VMware purchased Nicira, backed the Openflow Community, and is now touting software defined data centers (SDDC). But what is a software defined datacenter? Is it just virtualization or cloud with a software defined network? Or is it something more than that? Given heavy automation and scripting of most clouds, do we not already have SDDC? If not where are we going with this concept? What does SDN add to the mix?
Coming on the heels of VMware’s acquisition of Nicira, Oracle announced today that it is acquiring network virtualization vendor Xsigo Systems for an undisclosed amount.
AppFog (the company formerly known as PhpFog) has become the latest enthusiastic adopter of CloudFoundry to go to General Availability with a value-added implementation of the open source CloudFoundry.org stack. The key differentiator is the RAM-based pricing policy around the Public Cloud offering – roughly $25 per GByte per month (first 2Gbytes are Free).
While looking around the web for anything new with virtualization, I kept seeing more and more posts and articles about the new type of virtual hypervisor. Type 0, now this sounds interesting and I found these definitions for each type of hypervisor.
ActiveState Stackato and CumuLogic are private PaaS. Over the last few weeks Stackato has moved to a 2.0 version and CumuLogic has moved out of Beta to a 1.0 release. CumuLogic 1.0 is a Java-only PaaS with support for Amazon, HP Cloud Services, and private clouds including Citrix CloudStack, Eucalyptus, OpenStack and VMware vSphere. Stackato has a similar range of public and privae IaaS on which it operates (vSphere, KVM, XenServer, OpenStack, EC2 AMI, HP CS) but it has a much broader set of language compatibilities including .NET.ther new features in Version 2.0 are a centralized web-based management console and some support for charge-back (i.e. billing) through API. Performace management is through integration with New Relic. There is additional security support in multi-tenancy by using Linux Containers (LXC).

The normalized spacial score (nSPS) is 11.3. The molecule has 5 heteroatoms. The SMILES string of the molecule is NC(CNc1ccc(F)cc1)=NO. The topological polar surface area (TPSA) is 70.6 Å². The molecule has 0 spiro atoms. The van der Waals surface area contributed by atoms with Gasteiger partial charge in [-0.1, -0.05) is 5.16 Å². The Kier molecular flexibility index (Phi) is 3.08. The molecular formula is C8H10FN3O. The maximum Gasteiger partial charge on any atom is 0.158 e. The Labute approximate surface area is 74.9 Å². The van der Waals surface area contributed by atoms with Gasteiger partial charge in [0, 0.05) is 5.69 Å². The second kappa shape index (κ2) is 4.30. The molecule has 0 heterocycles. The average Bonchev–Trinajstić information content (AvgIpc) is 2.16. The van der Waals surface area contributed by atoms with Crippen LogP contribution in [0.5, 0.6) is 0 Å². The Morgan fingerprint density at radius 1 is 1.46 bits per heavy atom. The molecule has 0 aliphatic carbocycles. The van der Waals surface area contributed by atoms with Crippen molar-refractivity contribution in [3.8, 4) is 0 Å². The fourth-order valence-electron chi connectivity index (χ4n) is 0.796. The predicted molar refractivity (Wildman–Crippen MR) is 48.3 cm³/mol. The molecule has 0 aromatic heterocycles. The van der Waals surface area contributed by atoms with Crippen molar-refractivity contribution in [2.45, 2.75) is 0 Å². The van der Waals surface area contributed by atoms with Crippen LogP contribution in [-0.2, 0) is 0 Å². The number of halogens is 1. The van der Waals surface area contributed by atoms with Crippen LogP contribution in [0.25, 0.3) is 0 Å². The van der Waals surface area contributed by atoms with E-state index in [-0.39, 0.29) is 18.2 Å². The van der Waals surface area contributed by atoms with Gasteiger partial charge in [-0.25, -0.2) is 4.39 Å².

The software defined data center may be VMware’s strategy for bringing the economics of public cloud computing to enterprise data centers – in an enterprise credible manner. If successful this will change the enterprise computing landscape, and set up the ultimate battle with the public cloud computing vendors.